I think one of the things that happened with H1N1 is it was killing children, and I think that that fact made it much more pressing in terms of acting very fast with things that tend to be taking a little bit longer now, in particular school closures. It’s just the nature of the threat. I think everyone sort of leaned in, and so our timing was very, very fast, so when the emergency declaration was declared on the federal side, when we deployed resources.

Nothing compares to this. I’m willing to admit it, but there some lessons learned that are similar. – Thanks, Juliette. Esha, the ACLU has been focused in particular during this crisis on vulnerable populations. What have you been doing, and what are your concerns about quarantine and travel restrictions? – Thanks, Meryl. So I’ll focus on two things we’ve been doing. First is getting people out of detention, prisons, jails, and immigration detention, and the second is focusing on where the burdens of quarantine or shelter in place orders are following. On the first front, I think public health exerts have been very clear that detention facilities, prisons, jails, and immigration facilities, are potential tinderboxes. They endanger the health of the people who are held there.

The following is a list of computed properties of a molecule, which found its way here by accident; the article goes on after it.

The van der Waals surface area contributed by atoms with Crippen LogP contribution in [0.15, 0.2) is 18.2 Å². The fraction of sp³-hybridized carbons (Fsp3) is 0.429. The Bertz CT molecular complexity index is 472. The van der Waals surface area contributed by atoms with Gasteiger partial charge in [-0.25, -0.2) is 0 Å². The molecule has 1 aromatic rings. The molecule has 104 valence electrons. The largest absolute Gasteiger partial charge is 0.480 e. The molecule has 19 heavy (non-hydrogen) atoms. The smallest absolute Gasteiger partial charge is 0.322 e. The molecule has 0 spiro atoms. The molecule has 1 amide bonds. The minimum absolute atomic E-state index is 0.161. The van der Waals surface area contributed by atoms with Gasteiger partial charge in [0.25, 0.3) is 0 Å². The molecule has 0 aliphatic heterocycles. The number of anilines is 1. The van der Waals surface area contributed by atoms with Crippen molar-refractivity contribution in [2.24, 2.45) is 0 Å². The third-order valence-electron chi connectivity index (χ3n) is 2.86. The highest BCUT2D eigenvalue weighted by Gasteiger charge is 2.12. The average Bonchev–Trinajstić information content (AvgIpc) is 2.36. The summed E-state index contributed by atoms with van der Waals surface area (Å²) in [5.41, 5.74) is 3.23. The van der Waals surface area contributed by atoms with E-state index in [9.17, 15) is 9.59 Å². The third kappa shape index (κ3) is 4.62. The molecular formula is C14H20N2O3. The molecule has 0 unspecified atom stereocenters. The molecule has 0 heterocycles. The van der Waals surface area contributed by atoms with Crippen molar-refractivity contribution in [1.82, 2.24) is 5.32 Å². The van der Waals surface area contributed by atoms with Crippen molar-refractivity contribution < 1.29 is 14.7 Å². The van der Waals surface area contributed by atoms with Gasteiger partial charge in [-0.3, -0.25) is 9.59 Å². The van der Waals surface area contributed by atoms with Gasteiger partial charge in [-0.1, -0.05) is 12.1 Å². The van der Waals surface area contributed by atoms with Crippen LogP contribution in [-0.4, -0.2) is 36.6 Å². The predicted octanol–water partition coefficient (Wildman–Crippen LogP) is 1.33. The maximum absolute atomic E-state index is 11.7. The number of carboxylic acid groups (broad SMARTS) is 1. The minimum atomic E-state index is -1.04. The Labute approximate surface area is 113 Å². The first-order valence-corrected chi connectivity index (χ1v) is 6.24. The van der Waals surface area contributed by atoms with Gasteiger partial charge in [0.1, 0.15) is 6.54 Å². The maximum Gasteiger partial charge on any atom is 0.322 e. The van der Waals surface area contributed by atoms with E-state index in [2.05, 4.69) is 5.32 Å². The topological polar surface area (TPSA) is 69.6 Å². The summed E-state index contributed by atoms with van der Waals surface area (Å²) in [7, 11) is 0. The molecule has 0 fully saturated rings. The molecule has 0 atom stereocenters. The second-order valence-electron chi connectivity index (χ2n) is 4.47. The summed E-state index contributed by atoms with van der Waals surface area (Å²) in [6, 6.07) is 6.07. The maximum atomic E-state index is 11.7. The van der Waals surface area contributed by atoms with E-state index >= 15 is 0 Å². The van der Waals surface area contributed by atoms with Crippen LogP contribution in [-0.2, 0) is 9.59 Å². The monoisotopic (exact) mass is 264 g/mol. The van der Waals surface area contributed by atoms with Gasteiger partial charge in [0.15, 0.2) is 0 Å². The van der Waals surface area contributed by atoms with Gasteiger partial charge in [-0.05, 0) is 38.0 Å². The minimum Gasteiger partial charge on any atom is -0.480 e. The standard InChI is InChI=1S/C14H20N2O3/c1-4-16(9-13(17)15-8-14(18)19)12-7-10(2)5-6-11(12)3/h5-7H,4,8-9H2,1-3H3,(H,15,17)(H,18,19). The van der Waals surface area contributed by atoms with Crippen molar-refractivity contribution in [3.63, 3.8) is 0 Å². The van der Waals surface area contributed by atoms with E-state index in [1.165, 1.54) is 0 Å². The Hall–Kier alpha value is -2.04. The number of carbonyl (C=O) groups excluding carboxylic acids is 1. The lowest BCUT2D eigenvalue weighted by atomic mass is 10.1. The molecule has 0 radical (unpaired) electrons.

They endanger the health of the staff and then the communities and families that the staff return to just because they’re not set up with the proper distancing. There’s not the proper hygienic provisions that are made. They’re just really a humanitarian crisis waiting to happen, and they endanger the communities around them. I think the news today is that the Cook County Jail in Illinois is now the site of the largest concentrated outbreak in the United States. – Wow. – So we have filed 15 lawsuits, the national ACLU and its affiliates in the states, at least 15 lawsuits seeking release of medically vulnerable people from immigration detention, and about a dozen state ACLU affiliates have also taken legal action to secure release of people from prisons and jails, as well, again, with the priority on people who are medically vulnerable but also focusing on people who can be easily and quickly released because speed is of the essence.

On the issue of quarantines or shelter in place orders or travel restrictions, what we’ve been really trying to focus on are the practical issues that affect people. So for example, even if you have a generally justified shelter in place order or some other restriction on activity, there will be people for whom this is a greater burden or a greater hardship, and particularly with quarantine because quarantine is an even greater restriction than shelter in place. So under most states’ shelter in place orders, people can leave for things like groceries or going to the pharmacy to get medication.